- By Alok Patania
Bootstrapping vs VC Funding – the age-old debate has no specific answer. Bootstrapping refers to the act of starting a company without seeking external funding. Raising funding, on the other hand, is when you seek out investors (debt or equity) and get them to invest money in your company. There are tons of glitzy success stories of startups accelerating growth with fundraising. At the same time, there have been entrepreneurs who have used bootstrapping as survival means until they got to a steady revenue figure, and then have sought funding. This acted as a proof of concept for them and enabled them to ask for a premium. Some factors that are important in deciding whether fundraising or bootstrapping is the right choice for you are:
- Existence of a strong proof of concept that will lead to a favorable valuation
- Need to accelerate your team’s growth to support your product development
- Product’s reliance on expensive infrastructure
- Types of growth challenges and limitations
Are you a VC fit business?
Every idea does not have the potential to be a unicorn. Neither is there such a need. The success parameter of a startup is not whether it is externally funded. We have seen startups operating small independent units, catering to their niche audience, being profitable, and scaling.
How is the market that you are operating in reacting to being funded or bootstrapped? For instance, if you’re in a highly competitive “winner takes all market”, this means that you do not have the luxury for slow and steady growth. Scaling up fast and furious is a necessity. This, in all likelihood, means that you won’t be profitable in the near future and need an external boost to afford your growth.
Equity and Dilution Considerations
With VC funding, comes the ask of answerability. At times, the founders have certain goals and means to achieve those goals in their minds. It might also be the case that the founders are so entangled in their own dreams that they are unable to look at things pragmatically which a VC is able to. When you give up equity in your startup, you lose that total control you had over the startup. The moment a VC is onboarded, all major decisions require their consultation in all cases and approval, in most.
There is no equity dilution in bootstrapping– decision making is yours. Even if there are a couple of co-founders, you may have more of a percentage of ownership than founders who go over many series of fundraising. Plus, usually, the co-founders come with a shared vision. The absolute ownership that founders have over their bootstrapped startups allows them to fully dictate the management and future of their companies, achieving what people call a “lifestyle business”.
Unit Economics and Profitability
There is a common saying in the startup backyard – VCs want you to find a way to spend all of the money they provide you with, bootstrapping forces you to focus on making that money. A bootstrapped business does not have the luxury of experimental or thrifty spending. Here, cash flow is king and profitability is God.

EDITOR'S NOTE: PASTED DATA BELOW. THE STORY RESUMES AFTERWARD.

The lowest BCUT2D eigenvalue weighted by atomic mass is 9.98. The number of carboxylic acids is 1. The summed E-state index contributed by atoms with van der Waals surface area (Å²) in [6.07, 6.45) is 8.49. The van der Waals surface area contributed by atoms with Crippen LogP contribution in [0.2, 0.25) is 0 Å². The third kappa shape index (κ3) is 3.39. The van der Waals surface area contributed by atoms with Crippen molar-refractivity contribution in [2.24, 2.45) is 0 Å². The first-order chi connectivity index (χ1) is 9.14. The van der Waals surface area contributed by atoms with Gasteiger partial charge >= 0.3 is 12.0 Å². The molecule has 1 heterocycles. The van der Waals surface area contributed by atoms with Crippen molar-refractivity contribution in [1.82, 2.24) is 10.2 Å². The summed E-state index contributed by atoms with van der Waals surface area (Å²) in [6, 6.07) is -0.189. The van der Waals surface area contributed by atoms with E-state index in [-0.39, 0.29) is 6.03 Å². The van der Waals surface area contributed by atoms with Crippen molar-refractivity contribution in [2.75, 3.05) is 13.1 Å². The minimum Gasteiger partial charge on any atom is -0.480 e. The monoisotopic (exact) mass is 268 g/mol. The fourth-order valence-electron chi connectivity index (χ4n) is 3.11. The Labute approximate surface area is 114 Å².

Product/Service and customer-centric
Bootstrapped startups can spend 70-80 per cent of their time creating a great offering that customers love, and growing the business itself. This can lead to better decisions and longer user retention. The pride of bootstrapping has its cost – Lesser availability of money to reinvest/ diversify/experiment, slower growth, the personal risk would be a few things to consider.
In our 30+ years of operations, we have seen promising startups fail miserably despite glitzy VC funding. A common trait that we have observed is the imprudence that comes as a result of abundance. Many startups start feeling like kids in the candy shop. We have seen startups spending oodles on glass door offices, purchasing properties (where leasing would have been a wiser choice), overpaying on hiring, etc.
Mentorship/Access to expert help
New age VCs invest in founders, their business models, and most importantly, the marketing of those business models. Money is not the only thing that you get when a VC invests in you. VCs are well connected. When a startup is in a VC portfolio, it has access to various contacts which leads to alliances, strategic partnerships, important hirings, product pivot/diversification. This might be difficult to come by in a bootstrapped environment.
In a way, VC funding comes with less personal risk. For instance, a startup wants to try out a certain sales strategy that requires funds. If this fails, there is no chance of recovery of such funds. In a bootstrapped organization, these funds have to be diverted from existing uses – which in turn, puts existing as well as the new strategy at risk. With VC funding, this can be overcome. There is more space to experiment and with a lesser degree of risk. To conclude, only you can decide which is the right choice for you, based on the above factors. At the end of the day, bootstrapping and funding both have their pros and cons and there is no one size fits all rule.
Alok Patania is the Managing Partner of ProfitBoard Ventures. Views expressed are the author’s own.